The two brothers' increasing animosity certainly doesn't help, either.

Dr. Rozhenko's morality

Dr. Rozhenko is an interesting character for Trek, making the casting of Sorvino appropriate. If one finds themselves abiding by the sternly moral dictates of the Prime Directive, one may find multiple tricky moral dilemmas. The Prime Directive – that of noninterference — is an anti-colonialist measure meant to ensure that the Federation, with their superior technology, never uses their tools to dictate their own moral stance onto others. In stopping another planets' war, the Federation would be robbing said planet of their ability to find peace on their own. Every planet, "Star Trek" argues, has to grow at its own pace and come to its own conclusions. Imposing their will on others — however moral it may look to a modern human TV audience — would ostensibly make the Federation into conquerors. 

When it comes to a case like in "Homeward," however, Dr. Rozhenko cannot be convinced of any argument that would allow the Boraalans to die. The counterargument can only go to long-term abstractions and limp hypotheticals. If the Boraalans survive, perhaps their biology would unleash a horrendous virus on another planet. Or wipe out that planet's native evolutionary process. Dr. Rozhenko can't understand why the wellbeing of one planet's evolving fauna should take precedent over actual people he has the capacity to save. For him, the Prime Directive couldn't possibly be moral if it allows for the neglect and death of an entire species. 

Sorvino and Picard

Sorvino, being the kind of natural, tough actor that he is, brings an important "outsider" energy to "Star Trek." He is no diplomat or stuffy admiral. He's a human being who cares. Is he engaging in deception? Yes. Does he take reckless action? Yes. But we understand his every decision and are invited to relate to his choices.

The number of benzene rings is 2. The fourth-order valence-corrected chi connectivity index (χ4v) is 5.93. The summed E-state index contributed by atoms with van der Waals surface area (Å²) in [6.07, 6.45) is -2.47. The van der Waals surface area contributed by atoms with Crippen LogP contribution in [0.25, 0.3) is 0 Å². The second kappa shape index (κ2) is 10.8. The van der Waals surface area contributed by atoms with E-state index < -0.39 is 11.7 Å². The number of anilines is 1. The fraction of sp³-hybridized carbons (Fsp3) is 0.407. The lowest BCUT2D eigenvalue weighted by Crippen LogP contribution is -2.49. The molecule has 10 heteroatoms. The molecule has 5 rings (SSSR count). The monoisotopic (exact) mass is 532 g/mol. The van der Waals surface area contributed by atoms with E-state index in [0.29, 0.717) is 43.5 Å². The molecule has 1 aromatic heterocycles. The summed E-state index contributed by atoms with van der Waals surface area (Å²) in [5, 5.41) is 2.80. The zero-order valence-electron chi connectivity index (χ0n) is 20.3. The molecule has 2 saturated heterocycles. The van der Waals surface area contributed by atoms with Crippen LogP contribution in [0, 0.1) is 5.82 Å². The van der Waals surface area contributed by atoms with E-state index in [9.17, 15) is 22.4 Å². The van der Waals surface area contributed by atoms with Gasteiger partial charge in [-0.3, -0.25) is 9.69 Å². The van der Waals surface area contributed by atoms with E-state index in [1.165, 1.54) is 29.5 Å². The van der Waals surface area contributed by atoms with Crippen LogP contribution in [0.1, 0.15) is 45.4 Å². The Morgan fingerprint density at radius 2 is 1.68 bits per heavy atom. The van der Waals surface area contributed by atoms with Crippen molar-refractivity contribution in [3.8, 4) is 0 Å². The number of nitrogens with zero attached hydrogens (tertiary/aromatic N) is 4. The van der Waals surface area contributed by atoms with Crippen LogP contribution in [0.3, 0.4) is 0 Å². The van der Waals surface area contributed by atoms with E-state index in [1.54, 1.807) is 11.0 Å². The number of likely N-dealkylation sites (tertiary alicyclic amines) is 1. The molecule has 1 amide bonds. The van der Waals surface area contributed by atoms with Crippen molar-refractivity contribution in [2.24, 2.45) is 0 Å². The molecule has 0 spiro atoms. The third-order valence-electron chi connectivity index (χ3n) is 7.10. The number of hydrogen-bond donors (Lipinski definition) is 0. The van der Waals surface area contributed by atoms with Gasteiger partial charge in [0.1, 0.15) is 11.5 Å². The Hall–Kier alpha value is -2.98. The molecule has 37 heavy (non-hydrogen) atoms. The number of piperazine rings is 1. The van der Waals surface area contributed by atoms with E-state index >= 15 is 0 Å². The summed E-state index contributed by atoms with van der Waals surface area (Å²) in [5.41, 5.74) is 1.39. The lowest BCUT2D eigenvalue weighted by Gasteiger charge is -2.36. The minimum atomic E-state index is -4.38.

"Star Trek" has a long reputation of moral debates, and none are so heated as the morality of the Prime Directive. It's a moral imperative that stands opposite the credo of Spider-Man. The latter argues that if one has great power, one is ethically bound to use that power for good. If one has the power to act and doesn't, they are tacitly approving of the evil being perpetuated. The former believes in organic moral growth, understanding that, in the broad scope of civilization, morality must grow from mistakes. The Prime Directive doesn't approve of war or immoral behavior, but it also understands that another person's will is not the same as learning a lesson yourself. 

Sorvino is Spider-Man in this scenario. Sorvino, rough hewn, doesn't care about the long arm of development. He cares about the moral imperative ... to care. Not many actors have the presence to get up in the face of Captain Picard, but darn it if Sorvino isn't one of them. You ain't helping? Fine. I am. At the end of the day, Sorvino kind of wins the argument. The actual ethics will need to be debated another time. 

R.I.P. Paul Sorvino. Thanks for giving hell to a starship captain.